There is something intrinsically futile about choosing a year's top stories. What seems like major news might be nothing but a blip on history's screen.
After all, the Hindenburg's flaming end at Lakehurst Naval Air Station in 1937 was certainly a top story. But what did it mean in the overall scheme of history? And, despite the seemingly endless fascination with it, the sinking of the Titanic in 1912 was a tragedy and a big story but of real little import in the overall history of travel.
To me a top story is something that affects not only the year in which it occurred but more importantly offers a glimpse of things to come. When Southern gentlemen lobbed ordnance into Fort Sumter in 1861 it was big news; it also sparked a bloody war between states that continues to affect U.S. history today. When the men in gray suits jumped out of Wall Street office windows in 1929 it was headline news; it was also the start of a Great Depression that led, some believe, indirectly to the most devastating war in history and a generation of nervous, jaded individuals. Those stories had tails longer than their tales.
Thus, when asked to come up with 2012's top stories in the IPTV space, I stepped back and took a longer look at what it all meant. It helped that no story in 2012 demanded attention; many were just part of ongoing trends that will evolve over time.
For instance, there's the No. 1 story, over-the-top (OTT) content moving in-the-middle (ITM) of IPTV offerings. There are some who might believe it was inevitable that the IPTV space would incorporate IP-based content into traditional video offerings. Those would be the same folks who really don't understand how entrenched and self-satisfied much of the linear TV delivery business is.
Only after outsiders threatened that lucrative business with non-linear offerings delivered to gaming devices and tablets and smartphones did traditional TV providers start to move. And only when it became evident that the IPTV subscribers who were paying the monthly bills were the ones using their IP networks to migrate to these services did the threat create a drive to incorporate OTT content into an ITM business model. It's this year's top story and a trend to watch in coming years.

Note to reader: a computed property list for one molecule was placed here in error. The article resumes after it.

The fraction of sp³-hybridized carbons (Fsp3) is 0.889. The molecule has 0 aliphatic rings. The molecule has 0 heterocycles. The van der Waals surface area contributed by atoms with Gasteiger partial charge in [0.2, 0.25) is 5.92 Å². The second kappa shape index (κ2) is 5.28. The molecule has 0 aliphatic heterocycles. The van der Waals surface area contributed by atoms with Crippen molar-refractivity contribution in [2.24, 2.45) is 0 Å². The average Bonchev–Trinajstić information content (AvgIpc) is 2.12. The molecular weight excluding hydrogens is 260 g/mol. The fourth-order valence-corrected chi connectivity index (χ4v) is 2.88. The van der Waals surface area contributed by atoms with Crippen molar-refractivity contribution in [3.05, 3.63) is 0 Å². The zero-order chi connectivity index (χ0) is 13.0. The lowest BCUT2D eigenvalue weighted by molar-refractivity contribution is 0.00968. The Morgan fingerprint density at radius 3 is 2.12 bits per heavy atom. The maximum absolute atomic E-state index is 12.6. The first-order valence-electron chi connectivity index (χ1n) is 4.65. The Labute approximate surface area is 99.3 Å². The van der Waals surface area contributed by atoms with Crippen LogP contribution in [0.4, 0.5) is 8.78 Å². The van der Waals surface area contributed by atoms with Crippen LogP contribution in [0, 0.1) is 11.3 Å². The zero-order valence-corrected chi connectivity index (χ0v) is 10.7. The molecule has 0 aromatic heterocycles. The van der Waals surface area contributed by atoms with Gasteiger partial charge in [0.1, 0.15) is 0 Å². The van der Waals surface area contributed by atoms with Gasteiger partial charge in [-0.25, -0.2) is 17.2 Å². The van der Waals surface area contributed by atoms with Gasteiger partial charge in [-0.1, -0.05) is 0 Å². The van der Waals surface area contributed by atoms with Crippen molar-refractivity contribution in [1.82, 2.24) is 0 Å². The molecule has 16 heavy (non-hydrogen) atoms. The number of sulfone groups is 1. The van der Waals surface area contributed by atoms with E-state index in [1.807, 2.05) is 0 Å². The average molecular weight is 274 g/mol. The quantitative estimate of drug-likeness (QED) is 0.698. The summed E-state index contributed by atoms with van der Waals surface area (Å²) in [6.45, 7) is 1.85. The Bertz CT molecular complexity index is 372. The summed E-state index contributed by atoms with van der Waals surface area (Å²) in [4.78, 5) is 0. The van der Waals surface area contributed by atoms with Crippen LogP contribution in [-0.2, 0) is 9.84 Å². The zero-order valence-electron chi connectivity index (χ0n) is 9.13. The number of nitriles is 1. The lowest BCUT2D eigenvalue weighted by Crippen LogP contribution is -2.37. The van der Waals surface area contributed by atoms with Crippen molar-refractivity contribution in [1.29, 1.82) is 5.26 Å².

When AT&T (NYSE: T) said it would spend $14 billion on its wireline infrastructure, it was big news. When it said it would bolster its U-verse business as part of that investment over the next three years, it became both a trend and the year's second most important story. If nothing else, it differentiated AT&T from Verizon (NYSE: VZ) which, in 2012, reiterated that it would not be expanding its FiOS footprint.
The year's third biggest story--in my estimation--was the growing realization by smaller telcos that they must add IPTV to their service offerings in their battle against an increasingly aggressive cable industry, OTT and the always-annoying satellite space.
The fourth biggest story of the year was the emergence of a new group of players migrating into the IPTV space. Public demand for connected devices fed by IP home networks led non-IPTV players in cable to rethink how they use IP in their video delivery. The advantage IPTV players have in their IP-to-the-home capabilities started eroding as cable moved to IP, even if it's not called IPTV. Next year and those beyond will see more stories about the second screen applications over IP networks that aren't technically IPTV but are IP video competition.
Finally, the fifth biggest story was one that was impossible to miss. The United States might have invented television and it certainly took it to the ultimate highs of quality such as HBO's The Wire and the depths of any number of low-brow sitcoms. But when it comes to IPTV, the United States doesn't lead; it follows. The rest of the world, with more limited pay TV infrastructure, is ahead of the IPTV technology and deployment curve. It's unlikely this is a trend that will end in 2013, so it made the list.
There were, of course, other stories in 2012 that demanded attention. It's tough to keep Google (Nasdaq: GOOG) off the list, what with Google Fiber and, more importantly, the company's ongoing, almost irrational desire to shed its Motorola Home Business Unit, the granddaddy of all MVPD vendors. There was the on-again-off-again entry of Apple (Nasdaq: AAPL) TV into the IPTV space. And there was the shark-like presence of Microsoft (Nasdaq: MSFT), swimming quietly and relentlessly in the TV pool with both gaming devices and Mediaroom middleware. All were big stories in 2012; all promise to continue to be newsworthy in 2013.
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I am not nearly self-important enough to believe that this is an all-encompassing list of top stories and trends. For that reason, I invite you to take some time over the upcoming holiday lull--FierceIPTV is on hiatus until Jan. 8--and send me some of your suggestions of top stories and trends. If you do, you'll give me fodder for the first Editor's Corner of 2013.
In the meantime, enjoy the break from my incessant meanderings. Catch you in the new year when FierceIPTV returns on Jan. 8. -Jim